Some pundits have called into question the legitimacy of college sports and have reached the conclusion that student athletes, particularly those in such revenue-generating sports as football and men’s basketball, should be paid to play.
This may perhaps be true for a small percentage of hig-profile athletes like Jameis Winston or Jahlil Okafor, who bring in millions of dollars to their school, their conferences and the NCAA. But for the 99.9% of collegiate athletes who are in school to earn a legitimate degree, and play the game they love at a high level, pay-for-play is disingenuous at best, and potentially harmful to the very students it intends to benefit.
For the vast majority of college athletes, the value and marketability of their college degree will far outreach their potential value as a pro athlete. For every Tom Brady, Shaquille O’Neal or Chris Chelios, who is fortunate enough to enjoy a long lucrative pro career, there are hundreds of college athletes who do not make it in the professional ranks, or whose “careers” are cut short by injury or subpar play. A college degree is by no means a guarantee of financial stability, but a diploma is a better financial safety net than pro sports.
And we should not scoff at the direct monetary benefit of a scholarship, or the ancillary support services that are available to student athletes, including academic and career counseling and medical care. A full scholarship over four years can represent $50,000 to $200,000, depending on the school and type of scholarship; the additional services may double this amount.
Creating an “open market” in college sports will benefit a few but harm many others. In pro sports, players who play well in a contract year can make tens of millions of dollars, but players who play poorly lose their jobs. Paying collegiate athletes based on their athletic “production” will reward the athletes who excel, but could negatively affect those who underperform, are injured, participate in non-revenue sports, attend non-“power conference” schools or are female.
If “NBA ready” underclassmen like Tyus Jones or Karl-Anthony Towns were to earn a sum commensurate with their potential value in the open market, should they lose any of their compensation if they are injured and their NBA prospects dashed?
Large Division One revenue-generating schools may be able to operate in a pay-for-play model, but what about smaller schools that have trouble even filling their stadiums? These schools would not be able to “afford” to accommodate elite athletes. The thrill of seeing Cinderella schools like Butler in the Final Four, or Boise State in a major bowl game, will become a rarity. Furthermore, in order to balance the books while paying male football and basketball players, many schools would be forced to cut non-revenue sports like gymnastics, track and swimming.
And what about female athletes who, under Title IX, have had access to the same training and playing conditions as their male peers? Under free-market principles, most female student athletes would not be paid, since few women’s sports programs earn revenue.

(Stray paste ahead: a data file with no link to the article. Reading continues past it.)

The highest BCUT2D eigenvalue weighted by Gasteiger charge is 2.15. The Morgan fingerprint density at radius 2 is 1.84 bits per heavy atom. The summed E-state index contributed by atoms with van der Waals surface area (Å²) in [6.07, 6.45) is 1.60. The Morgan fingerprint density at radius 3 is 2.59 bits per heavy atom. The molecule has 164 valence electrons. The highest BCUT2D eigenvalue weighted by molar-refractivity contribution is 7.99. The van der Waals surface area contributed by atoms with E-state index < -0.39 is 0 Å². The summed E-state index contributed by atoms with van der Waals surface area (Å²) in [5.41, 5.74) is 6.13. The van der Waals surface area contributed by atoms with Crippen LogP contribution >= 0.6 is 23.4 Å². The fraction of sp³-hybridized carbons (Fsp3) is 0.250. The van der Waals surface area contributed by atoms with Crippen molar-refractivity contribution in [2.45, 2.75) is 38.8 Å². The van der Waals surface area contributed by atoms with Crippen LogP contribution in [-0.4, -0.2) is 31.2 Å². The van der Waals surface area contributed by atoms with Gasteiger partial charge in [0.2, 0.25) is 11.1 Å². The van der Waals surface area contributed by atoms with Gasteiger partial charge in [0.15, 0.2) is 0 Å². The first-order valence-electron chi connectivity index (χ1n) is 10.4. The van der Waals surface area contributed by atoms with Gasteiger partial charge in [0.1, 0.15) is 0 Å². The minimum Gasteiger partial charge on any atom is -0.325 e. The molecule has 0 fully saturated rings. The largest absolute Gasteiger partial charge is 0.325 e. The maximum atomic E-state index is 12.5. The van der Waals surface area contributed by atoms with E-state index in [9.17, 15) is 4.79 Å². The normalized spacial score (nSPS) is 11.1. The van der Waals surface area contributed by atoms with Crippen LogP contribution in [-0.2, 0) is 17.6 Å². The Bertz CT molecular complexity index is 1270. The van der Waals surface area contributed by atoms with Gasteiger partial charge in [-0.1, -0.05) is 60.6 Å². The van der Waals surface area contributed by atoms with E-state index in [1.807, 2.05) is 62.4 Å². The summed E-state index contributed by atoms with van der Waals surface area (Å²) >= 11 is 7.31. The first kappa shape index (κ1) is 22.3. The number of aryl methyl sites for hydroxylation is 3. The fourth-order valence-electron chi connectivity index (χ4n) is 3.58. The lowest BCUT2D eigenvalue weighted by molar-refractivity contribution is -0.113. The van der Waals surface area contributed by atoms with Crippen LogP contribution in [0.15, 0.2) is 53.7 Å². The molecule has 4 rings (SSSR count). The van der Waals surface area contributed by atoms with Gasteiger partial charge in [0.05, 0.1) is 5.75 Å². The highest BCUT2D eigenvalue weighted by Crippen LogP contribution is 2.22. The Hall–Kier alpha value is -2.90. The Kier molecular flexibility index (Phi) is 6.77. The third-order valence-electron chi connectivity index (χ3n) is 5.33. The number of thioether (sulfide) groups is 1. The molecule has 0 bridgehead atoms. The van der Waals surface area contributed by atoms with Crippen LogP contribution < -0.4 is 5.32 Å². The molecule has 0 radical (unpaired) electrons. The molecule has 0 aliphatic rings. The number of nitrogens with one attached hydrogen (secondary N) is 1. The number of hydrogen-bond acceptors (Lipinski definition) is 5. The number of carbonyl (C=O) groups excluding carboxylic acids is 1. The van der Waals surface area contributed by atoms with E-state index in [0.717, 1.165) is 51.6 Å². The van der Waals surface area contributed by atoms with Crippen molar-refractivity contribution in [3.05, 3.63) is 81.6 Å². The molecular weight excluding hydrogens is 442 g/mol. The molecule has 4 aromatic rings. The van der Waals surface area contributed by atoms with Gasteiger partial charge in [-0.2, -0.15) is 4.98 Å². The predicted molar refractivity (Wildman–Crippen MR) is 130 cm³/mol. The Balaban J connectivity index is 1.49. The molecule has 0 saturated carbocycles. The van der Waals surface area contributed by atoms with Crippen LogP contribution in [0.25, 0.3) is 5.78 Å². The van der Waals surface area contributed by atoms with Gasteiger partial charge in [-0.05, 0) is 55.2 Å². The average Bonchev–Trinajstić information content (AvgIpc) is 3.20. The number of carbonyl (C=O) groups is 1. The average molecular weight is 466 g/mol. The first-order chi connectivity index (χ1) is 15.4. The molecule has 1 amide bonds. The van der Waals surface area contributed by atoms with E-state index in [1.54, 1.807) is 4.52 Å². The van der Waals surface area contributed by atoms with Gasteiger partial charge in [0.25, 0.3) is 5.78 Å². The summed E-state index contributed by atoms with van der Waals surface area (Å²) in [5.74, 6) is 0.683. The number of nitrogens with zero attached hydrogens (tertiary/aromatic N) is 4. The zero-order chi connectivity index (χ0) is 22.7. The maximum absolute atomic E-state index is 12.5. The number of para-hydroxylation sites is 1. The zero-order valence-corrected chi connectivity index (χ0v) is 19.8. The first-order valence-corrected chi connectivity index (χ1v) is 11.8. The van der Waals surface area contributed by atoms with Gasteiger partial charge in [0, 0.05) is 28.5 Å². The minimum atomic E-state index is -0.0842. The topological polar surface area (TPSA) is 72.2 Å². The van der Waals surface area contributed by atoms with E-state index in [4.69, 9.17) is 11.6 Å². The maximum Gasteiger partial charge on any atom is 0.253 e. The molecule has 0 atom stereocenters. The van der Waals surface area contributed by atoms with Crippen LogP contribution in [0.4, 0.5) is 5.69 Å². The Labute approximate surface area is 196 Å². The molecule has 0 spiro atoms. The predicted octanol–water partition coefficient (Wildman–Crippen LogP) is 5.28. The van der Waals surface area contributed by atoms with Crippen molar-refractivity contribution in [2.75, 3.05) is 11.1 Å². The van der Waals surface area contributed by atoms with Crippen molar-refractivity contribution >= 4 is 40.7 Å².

Finally, it may not be difficult to work out a pay scale for the Alabama starting 11 due to their winning efforts, marketability and value to their university. But how should the fourth-string players for the Crimson Tide be paid when they rarely see the field? What about the football players at a school where football does not even make a profit? Is it possible to make dollar-to-dollar comparisons between athletes who play different sports? Should world-class swimmer Missy Franklin be paid to swim for Cal?
Without letting the market ultimately dictate the value of an athlete, determining a pay scale would be a capricious process. Compensating collegiate athletes may make us feel better, but realistically would overpay many who would never make a dime for their university, while grossly underpaying the small fraction of star athletes who are actually creating revenue for their college or university.
It’s important to acknowledge that there are a disproportionate number of college football and basketball players who are students of color and come from low-income backgrounds. Several substantive changes could and should be considered to level the playing field a bit more, including offering stipends and long-term medical insurance and allowing players to be compensated for the use of their signatures and likenesses.
But making collegiate athletes “employees” or “contractors” is another matter. For every superstar athlete who may bide his time in college before prospering financially from his prodigious physical skills, there are thousands of genuine scholar-athletes who will, as the NCAA says, “go pro in something other than sports.” For these kids, a free college degree is very serious business.
Jeff Anders, M.D., was a clinical assistant professor of psychiatry at UW-Madison Health Services from 1995 to 2012, where he worked with many collegiate athletes. He also served on the UW Athletic Board from 2007 to 2013.